4. Don't Refinance to Lower Monthly Mortgage Payments

With interest rates still near historic lows, you can refinance your home to a sub-5 percent loan and slash your monthly payment. But doing so could actually cost you big bucks over the long haul. Let's say you're eight years into a 30-year $200,000 loan at 6 percent. Refinancing to a new 30-year 5 percent loan will save you around $250 per month pre-tax -- but you'll be starting the clock at zero again, meaning it will be eight additional years before your mortgage is paid off. That triggers an increase of $23,000 in interest over the lifetime of the mortgage. None of this is to say that you shouldn't refinance. Just forgo the monthly savings for long-term savings. Taking a shorter term -- 15 years instead of 30, say -- will get your mortgage paid off sooner (saving you a lot of interest overall). This is a great option if it's feasible, but for many homeowners it makes the monthly payment unaffordably high. "My advice is to go for a new 30-year term, but keep paying the old monthly amount," says Eleanor Blayney, the consumer advocate for the CFP Board of Standards, a certifying agency for financial planners. "You won't have the extra spending money each month, but you'll pay off your principal sooner." How much will this strategy save you over the long term? In our example, that extra $250 per month "prepayment" of principal would reduce the length of the new loan by 11 years and slash your total interest costs by a whopping $55,000.

5. Don't Just Ask Your Agent for Insurance Advice

Sure, he's a nice guy, but your insurance agent has one primary goal: to sell insurance. And since he's almost always paid on commission, he has a powerful incentive to sell you more of it, not less. If you rely on him to tell you what coverage you need, you're probably overinsuring yourself, says Susan Voss, past president of the National Association of Insurance Commissioners. Here are some of the classic traps Voss urges consumers to be on the lookout for: selecting a too-low deductible on your car and homeowners insurance (go for a minimum of $1,000 and $2,500, respectively); insuring jewelry based on an often-inflated appraisal instead of your purchase price; paying for collision and comprehensive insurance on a car that's more than five years old; locking in life insurance beyond the point at which you'll have dependents. Where should you go for insurance advice? Start with your state's insurance commission website (find it at and the Insurance Information Institute ( Or call a few other insurers and ask them for an analysis of your needs. Competition usually results in more favorable terms for the consumer, notes Voss. The proposals are free, and even if you opt to stay with your current insurer you can apply what you learn to your existing policies.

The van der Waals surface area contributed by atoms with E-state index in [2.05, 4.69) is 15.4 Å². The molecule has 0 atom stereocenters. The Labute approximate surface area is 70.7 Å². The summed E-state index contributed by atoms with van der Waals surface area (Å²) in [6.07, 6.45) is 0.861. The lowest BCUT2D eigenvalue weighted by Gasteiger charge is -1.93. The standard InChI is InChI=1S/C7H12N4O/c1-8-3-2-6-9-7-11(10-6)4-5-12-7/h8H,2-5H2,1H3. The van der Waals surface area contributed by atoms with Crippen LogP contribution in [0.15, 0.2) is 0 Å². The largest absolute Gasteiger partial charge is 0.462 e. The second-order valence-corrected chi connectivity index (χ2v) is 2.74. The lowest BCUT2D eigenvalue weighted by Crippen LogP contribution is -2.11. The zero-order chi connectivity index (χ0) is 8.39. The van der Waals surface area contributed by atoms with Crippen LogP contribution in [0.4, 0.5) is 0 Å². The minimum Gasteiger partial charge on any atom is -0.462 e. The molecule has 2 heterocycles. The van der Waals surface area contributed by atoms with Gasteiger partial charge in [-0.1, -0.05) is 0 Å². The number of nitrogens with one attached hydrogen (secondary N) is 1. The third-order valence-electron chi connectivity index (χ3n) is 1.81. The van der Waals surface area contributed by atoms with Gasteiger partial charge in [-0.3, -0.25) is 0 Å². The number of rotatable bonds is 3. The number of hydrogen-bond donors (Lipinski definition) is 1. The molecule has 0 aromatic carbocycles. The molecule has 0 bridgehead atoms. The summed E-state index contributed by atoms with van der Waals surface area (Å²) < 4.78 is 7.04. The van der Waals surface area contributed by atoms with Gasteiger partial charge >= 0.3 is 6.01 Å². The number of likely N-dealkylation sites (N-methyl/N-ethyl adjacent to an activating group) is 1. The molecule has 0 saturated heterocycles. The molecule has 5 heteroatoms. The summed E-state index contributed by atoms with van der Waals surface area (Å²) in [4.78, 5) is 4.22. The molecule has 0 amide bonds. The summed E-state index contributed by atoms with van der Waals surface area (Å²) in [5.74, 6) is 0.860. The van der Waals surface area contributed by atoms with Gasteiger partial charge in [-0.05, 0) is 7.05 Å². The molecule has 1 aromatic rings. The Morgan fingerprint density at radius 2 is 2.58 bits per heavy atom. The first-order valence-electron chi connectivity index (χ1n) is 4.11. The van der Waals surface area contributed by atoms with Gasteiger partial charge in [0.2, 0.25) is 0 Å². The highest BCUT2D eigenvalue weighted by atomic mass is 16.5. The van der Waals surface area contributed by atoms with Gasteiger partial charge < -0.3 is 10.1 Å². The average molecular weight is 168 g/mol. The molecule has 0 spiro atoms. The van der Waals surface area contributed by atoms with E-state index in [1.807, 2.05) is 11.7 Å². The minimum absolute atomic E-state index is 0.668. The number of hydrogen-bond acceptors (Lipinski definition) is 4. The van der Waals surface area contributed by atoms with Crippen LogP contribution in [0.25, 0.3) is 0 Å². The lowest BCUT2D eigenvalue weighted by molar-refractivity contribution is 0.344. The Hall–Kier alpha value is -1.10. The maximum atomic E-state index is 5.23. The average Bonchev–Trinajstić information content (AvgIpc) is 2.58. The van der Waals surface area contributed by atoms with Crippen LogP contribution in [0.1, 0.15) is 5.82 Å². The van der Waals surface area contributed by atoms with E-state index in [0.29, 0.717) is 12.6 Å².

6. Quit Obsessing About Getting a Raise

Over the past few years, pay increases have been few and far between for American workers. Not that we'd ever suggest you turn down a bump in salary. But in truth most raises are fairly puny and you can do more for your bottom line by cutting your expenses a little each month. "A penny saved is actually worth a lot more than a penny earned," Blayney points out. "You have to pay taxes on what you earn, but every last cent of what you save goes directly into your pocket." For the average household, federal, state and local taxes claim about 25 percent of earnings. Money saved through belt-tightening? You keep 100 percent of that. And cutting back isn't as hard as you might think. You can pocket more than $3,000 a year, for example, by brown bagging your lunch, skipping the cocktails when eating out, and mowing your own lawn. That tax-free money is equivalent to roughly a 10 percent raise on an income of $40,000. Now ask yourself: When was the last time you got a 10 percent raise?

7. Shell Out More for Your Car

It sounds counterintuitive, but going for lower car payments can cost you a lot of money. This is a mistake many drivers make, by focusing on their monthly outlay instead of a car's total cost, says Bonnie L. Doolin, chief operating officer of the New England Credit Union Services. Taking a five-year $15,000 loan at 4 percent interest, for example, might work out to $276 per month, which sounds much more appealing than $436 per month for a three-year, 3 percent loan. But over the course of the loan, the higher monthly payment would actually save you nearly $1,000. And if you're buying a luxury vehicle, the savings from choosing the shorter term could easily be double or triple that amount. Similarly, leasing a car can inflate your bottom line, even though it lowers your monthly cost, because (1) you will always have to make payments and will never own the car outright as you eventually would if you were purchasing it via a conventional loan; (2) you're subject to all sorts of junk fees and wear-and-tear costs, especially if you decide not to lease another vehicle from the same dealer; and (3) you're likely to exceed the often-modest mileage limits, adding high per-mile fees to your leasing costs. "If you can't afford to buy the car with a three- or four-year loan," Doolin says flatly, "that car is too expensive for you."

Originally published in Ladies' Home Journal, June 2012.